Connie Masters of Balclutha asks :-

A blackbird in our garden has more white than black on its body. The white parts are stark white. It used to be chased by the black blackbirds but now chases them. Is it unusual for a blackbird to be born like this?

John Darby, a retired zoologist, responded.

We usually refer to these birds as partial albinos, and they are somewhere between uncommon and rare. It occurs as a result of the lack of normal colour, (pigment) in the feathers.

The absence of colour can happen for one of two reasons. The more unusual results from injury or damage to feather tissue resulting in a few, sometimes only a single white feather. The more normal cause results from a genetic error and interestingly, it is a genetic error that has to be carried by both parents for it to show up in their offspring, yet it may not show in the parents or if it does at all, it may be in only one of them.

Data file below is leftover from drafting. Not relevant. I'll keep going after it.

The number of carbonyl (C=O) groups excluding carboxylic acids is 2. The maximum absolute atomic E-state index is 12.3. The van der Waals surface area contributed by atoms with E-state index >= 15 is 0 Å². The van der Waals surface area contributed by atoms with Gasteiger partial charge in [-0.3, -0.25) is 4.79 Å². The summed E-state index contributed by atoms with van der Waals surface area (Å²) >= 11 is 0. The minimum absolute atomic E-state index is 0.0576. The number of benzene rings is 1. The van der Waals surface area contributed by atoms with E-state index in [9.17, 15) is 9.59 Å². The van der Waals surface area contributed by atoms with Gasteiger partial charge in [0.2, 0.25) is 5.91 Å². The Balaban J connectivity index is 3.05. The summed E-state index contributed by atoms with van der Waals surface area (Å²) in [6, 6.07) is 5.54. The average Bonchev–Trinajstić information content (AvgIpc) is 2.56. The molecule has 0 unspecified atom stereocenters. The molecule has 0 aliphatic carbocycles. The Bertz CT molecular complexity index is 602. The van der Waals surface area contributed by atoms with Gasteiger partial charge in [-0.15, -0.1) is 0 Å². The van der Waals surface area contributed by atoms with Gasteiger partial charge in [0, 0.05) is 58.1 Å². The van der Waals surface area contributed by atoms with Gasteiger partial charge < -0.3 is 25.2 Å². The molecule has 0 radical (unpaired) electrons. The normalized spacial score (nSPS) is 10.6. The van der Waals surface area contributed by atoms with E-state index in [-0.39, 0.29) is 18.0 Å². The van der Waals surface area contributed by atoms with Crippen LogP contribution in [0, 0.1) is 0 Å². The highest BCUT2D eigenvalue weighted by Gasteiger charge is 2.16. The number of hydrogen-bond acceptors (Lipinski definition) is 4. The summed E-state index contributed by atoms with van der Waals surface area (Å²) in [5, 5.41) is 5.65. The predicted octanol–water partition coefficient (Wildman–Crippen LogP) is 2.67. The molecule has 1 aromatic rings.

Such genes are called recessive genes and are responsible for many factors including characters such as eye and hair colour as well as many diseases both in humans and other animals. Partial albinos and full albinos (completely white birds) get a pretty rough time in the wild. They are much more obvious to predators like cats, and normal plumaged blackbirds will tend to attack or avoid anything that appears to be different to themselves. Birds with white feathers are usually unaware that they are different and when they approach normal birds will tend to be chased away, giving the impression of chasing and being chased.